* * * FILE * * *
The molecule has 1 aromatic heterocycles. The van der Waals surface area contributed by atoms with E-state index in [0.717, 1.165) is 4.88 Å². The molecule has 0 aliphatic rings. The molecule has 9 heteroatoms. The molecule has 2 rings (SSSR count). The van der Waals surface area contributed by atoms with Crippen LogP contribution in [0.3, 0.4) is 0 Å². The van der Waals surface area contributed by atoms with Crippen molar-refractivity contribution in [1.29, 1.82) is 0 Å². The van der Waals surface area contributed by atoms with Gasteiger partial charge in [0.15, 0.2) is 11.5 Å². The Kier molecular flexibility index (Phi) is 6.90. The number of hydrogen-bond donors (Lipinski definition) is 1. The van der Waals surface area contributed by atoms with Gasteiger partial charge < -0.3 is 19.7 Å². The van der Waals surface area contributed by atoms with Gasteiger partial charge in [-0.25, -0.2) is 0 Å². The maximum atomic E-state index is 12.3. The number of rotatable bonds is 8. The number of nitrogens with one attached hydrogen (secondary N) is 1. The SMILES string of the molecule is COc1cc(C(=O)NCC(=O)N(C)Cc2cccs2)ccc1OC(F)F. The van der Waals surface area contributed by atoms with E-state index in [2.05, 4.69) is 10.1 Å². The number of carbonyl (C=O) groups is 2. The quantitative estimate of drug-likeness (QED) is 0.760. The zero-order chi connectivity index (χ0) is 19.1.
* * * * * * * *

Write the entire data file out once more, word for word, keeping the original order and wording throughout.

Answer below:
The molecule has 1 aromatic heterocycles. The van der Waals surface area contributed by atoms with E-state index in [0.717, 1.165) is 4.88 Å². The molecule has 0 aliphatic rings. The molecule has 9 heteroatoms. The molecule has 2 rings (SSSR count). The van der Waals surface area contributed by atoms with Crippen LogP contribution in [0.3, 0.4) is 0 Å². The van der Waals surface area contributed by atoms with Crippen molar-refractivity contribution in [1.29, 1.82) is 0 Å². The van der Waals surface area contributed by atoms with Gasteiger partial charge in [0.15, 0.2) is 11.5 Å². The Kier molecular flexibility index (Phi) is 6.90. The number of hydrogen-bond donors (Lipinski definition) is 1. The van der Waals surface area contributed by atoms with Gasteiger partial charge < -0.3 is 19.7 Å². The van der Waals surface area contributed by atoms with Gasteiger partial charge in [-0.25, -0.2) is 0 Å². The maximum atomic E-state index is 12.3. The number of rotatable bonds is 8. The number of nitrogens with one attached hydrogen (secondary N) is 1. The SMILES string of the molecule is COc1cc(C(=O)NCC(=O)N(C)Cc2cccs2)ccc1OC(F)F. The van der Waals surface area contributed by atoms with E-state index in [2.05, 4.69) is 10.1 Å². The number of carbonyl (C=O) groups is 2. The quantitative estimate of drug-likeness (QED) is 0.760. The zero-order chi connectivity index (χ0) is 19.1.